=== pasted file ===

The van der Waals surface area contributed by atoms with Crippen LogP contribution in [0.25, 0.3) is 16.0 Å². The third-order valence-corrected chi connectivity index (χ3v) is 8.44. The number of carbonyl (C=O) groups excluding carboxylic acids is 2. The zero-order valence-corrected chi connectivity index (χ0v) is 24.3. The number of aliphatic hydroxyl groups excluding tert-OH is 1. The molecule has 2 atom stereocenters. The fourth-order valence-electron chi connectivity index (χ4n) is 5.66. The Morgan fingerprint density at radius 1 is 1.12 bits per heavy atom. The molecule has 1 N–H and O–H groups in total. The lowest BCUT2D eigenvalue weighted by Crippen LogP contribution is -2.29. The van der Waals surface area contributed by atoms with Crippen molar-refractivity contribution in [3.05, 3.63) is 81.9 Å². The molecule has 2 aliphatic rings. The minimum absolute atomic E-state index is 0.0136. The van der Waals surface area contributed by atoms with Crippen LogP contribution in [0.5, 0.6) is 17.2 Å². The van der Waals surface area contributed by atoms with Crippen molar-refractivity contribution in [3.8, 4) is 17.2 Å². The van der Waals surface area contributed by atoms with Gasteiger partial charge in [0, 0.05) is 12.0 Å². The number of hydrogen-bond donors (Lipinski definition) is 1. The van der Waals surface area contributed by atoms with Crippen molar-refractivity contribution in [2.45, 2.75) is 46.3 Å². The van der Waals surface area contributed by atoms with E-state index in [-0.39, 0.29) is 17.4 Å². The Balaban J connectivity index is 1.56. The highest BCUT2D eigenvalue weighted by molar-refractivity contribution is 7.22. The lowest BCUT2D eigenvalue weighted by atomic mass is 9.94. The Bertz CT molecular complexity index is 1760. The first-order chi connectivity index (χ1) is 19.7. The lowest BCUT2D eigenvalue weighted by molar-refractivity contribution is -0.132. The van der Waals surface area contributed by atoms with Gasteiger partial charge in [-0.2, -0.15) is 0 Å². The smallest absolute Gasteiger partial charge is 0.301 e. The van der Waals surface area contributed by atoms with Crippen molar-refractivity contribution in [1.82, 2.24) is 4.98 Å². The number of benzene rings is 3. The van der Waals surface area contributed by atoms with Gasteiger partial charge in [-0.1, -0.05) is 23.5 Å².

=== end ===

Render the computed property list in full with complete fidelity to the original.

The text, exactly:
The van der Waals surface area contributed by atoms with Crippen LogP contribution in [0.25, 0.3) is 16.0 Å². The third-order valence-corrected chi connectivity index (χ3v) is 8.44. The number of carbonyl (C=O) groups excluding carboxylic acids is 2. The zero-order valence-corrected chi connectivity index (χ0v) is 24.3. The number of aliphatic hydroxyl groups excluding tert-OH is 1. The molecule has 2 atom stereocenters. The fourth-order valence-electron chi connectivity index (χ4n) is 5.66. The Morgan fingerprint density at radius 1 is 1.12 bits per heavy atom. The molecule has 1 N–H and O–H groups in total. The lowest BCUT2D eigenvalue weighted by Crippen LogP contribution is -2.29. The van der Waals surface area contributed by atoms with Crippen molar-refractivity contribution in [3.05, 3.63) is 81.9 Å². The molecule has 2 aliphatic rings. The minimum absolute atomic E-state index is 0.0136. The van der Waals surface area contributed by atoms with Crippen LogP contribution in [0.5, 0.6) is 17.2 Å². The van der Waals surface area contributed by atoms with Crippen molar-refractivity contribution in [3.8, 4) is 17.2 Å². The van der Waals surface area contributed by atoms with Gasteiger partial charge in [0, 0.05) is 12.0 Å². The number of hydrogen-bond donors (Lipinski definition) is 1. The van der Waals surface area contributed by atoms with Crippen molar-refractivity contribution in [2.45, 2.75) is 46.3 Å². The van der Waals surface area contributed by atoms with E-state index in [-0.39, 0.29) is 17.4 Å². The Balaban J connectivity index is 1.56. The highest BCUT2D eigenvalue weighted by molar-refractivity contribution is 7.22. The lowest BCUT2D eigenvalue weighted by atomic mass is 9.94. The Bertz CT molecular complexity index is 1760. The first-order chi connectivity index (χ1) is 19.7. The lowest BCUT2D eigenvalue weighted by molar-refractivity contribution is -0.132. The van der Waals surface area contributed by atoms with Gasteiger partial charge in [-0.2, -0.15) is 0 Å². The smallest absolute Gasteiger partial charge is 0.301 e. The van der Waals surface area contributed by atoms with Crippen molar-refractivity contribution in [1.82, 2.24) is 4.98 Å². The number of benzene rings is 3. The van der Waals surface area contributed by atoms with Gasteiger partial charge in [-0.1, -0.05) is 23.5 Å².